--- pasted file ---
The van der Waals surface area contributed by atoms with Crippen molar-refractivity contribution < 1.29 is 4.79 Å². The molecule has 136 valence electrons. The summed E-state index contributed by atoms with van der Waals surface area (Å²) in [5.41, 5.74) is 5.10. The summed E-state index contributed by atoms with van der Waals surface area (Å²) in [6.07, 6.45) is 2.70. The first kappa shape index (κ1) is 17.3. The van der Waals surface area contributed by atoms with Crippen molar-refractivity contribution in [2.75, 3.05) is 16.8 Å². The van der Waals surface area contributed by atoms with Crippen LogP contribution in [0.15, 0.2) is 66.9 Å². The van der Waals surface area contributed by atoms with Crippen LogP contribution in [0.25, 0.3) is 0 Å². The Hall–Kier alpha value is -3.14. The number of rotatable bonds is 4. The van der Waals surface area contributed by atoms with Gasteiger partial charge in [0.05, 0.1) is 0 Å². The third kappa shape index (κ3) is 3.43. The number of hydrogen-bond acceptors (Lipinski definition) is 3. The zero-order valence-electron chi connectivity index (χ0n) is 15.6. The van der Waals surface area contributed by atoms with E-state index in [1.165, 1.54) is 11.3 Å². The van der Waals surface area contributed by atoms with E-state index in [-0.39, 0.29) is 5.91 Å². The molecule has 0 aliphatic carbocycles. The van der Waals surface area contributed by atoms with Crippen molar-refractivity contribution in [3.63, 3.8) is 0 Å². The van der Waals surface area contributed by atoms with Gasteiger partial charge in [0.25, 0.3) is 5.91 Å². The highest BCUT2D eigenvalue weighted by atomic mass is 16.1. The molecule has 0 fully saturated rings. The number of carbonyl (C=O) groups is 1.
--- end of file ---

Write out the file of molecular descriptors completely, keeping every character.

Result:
The van der Waals surface area contributed by atoms with Crippen molar-refractivity contribution < 1.29 is 4.79 Å². The molecule has 136 valence electrons. The summed E-state index contributed by atoms with van der Waals surface area (Å²) in [5.41, 5.74) is 5.10. The summed E-state index contributed by atoms with van der Waals surface area (Å²) in [6.07, 6.45) is 2.70. The first kappa shape index (κ1) is 17.3. The van der Waals surface area contributed by atoms with Crippen molar-refractivity contribution in [2.75, 3.05) is 16.8 Å². The van der Waals surface area contributed by atoms with Crippen LogP contribution in [0.15, 0.2) is 66.9 Å². The van der Waals surface area contributed by atoms with Crippen LogP contribution in [0.25, 0.3) is 0 Å². The Hall–Kier alpha value is -3.14. The number of rotatable bonds is 4. The van der Waals surface area contributed by atoms with Gasteiger partial charge in [0.05, 0.1) is 0 Å². The third kappa shape index (κ3) is 3.43. The number of hydrogen-bond acceptors (Lipinski definition) is 3. The zero-order valence-electron chi connectivity index (χ0n) is 15.6. The van der Waals surface area contributed by atoms with E-state index in [1.165, 1.54) is 11.3 Å². The van der Waals surface area contributed by atoms with E-state index in [-0.39, 0.29) is 5.91 Å². The molecule has 0 aliphatic carbocycles. The van der Waals surface area contributed by atoms with Crippen molar-refractivity contribution in [3.63, 3.8) is 0 Å². The van der Waals surface area contributed by atoms with Gasteiger partial charge in [0.25, 0.3) is 5.91 Å². The highest BCUT2D eigenvalue weighted by atomic mass is 16.1. The molecule has 0 fully saturated rings. The number of carbonyl (C=O) groups is 1.